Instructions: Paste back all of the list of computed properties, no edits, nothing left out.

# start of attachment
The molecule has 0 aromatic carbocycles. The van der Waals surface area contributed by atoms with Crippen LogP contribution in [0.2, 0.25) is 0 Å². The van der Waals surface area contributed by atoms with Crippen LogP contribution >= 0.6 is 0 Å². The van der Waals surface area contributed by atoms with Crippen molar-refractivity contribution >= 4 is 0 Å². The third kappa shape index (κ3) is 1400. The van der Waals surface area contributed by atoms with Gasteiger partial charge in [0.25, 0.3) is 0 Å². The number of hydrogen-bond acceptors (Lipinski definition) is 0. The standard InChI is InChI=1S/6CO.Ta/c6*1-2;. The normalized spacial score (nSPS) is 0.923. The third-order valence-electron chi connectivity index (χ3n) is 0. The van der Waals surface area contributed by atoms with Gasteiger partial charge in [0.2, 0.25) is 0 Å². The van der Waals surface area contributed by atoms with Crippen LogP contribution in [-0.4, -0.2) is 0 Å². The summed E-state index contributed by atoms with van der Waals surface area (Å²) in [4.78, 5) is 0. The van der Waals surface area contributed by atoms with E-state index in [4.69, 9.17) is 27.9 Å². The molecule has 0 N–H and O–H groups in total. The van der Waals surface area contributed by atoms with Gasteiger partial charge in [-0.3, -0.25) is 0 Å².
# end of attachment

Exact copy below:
The molecule has 0 aromatic carbocycles. The van der Waals surface area contributed by atoms with Crippen LogP contribution in [0.2, 0.25) is 0 Å². The van der Waals surface area contributed by atoms with Crippen LogP contribution >= 0.6 is 0 Å². The van der Waals surface area contributed by atoms with Crippen molar-refractivity contribution >= 4 is 0 Å². The third kappa shape index (κ3) is 1400. The van der Waals surface area contributed by atoms with Gasteiger partial charge in [0.25, 0.3) is 0 Å². The number of hydrogen-bond acceptors (Lipinski definition) is 0. The standard InChI is InChI=1S/6CO.Ta/c6*1-2;. The normalized spacial score (nSPS) is 0.923. The third-order valence-electron chi connectivity index (χ3n) is 0. The van der Waals surface area contributed by atoms with Gasteiger partial charge in [0.2, 0.25) is 0 Å². The van der Waals surface area contributed by atoms with Crippen LogP contribution in [-0.4, -0.2) is 0 Å². The summed E-state index contributed by atoms with van der Waals surface area (Å²) in [4.78, 5) is 0. The van der Waals surface area contributed by atoms with E-state index in [4.69, 9.17) is 27.9 Å². The molecule has 0 N–H and O–H groups in total. The van der Waals surface area contributed by atoms with Gasteiger partial charge in [-0.3, -0.25) is 0 Å².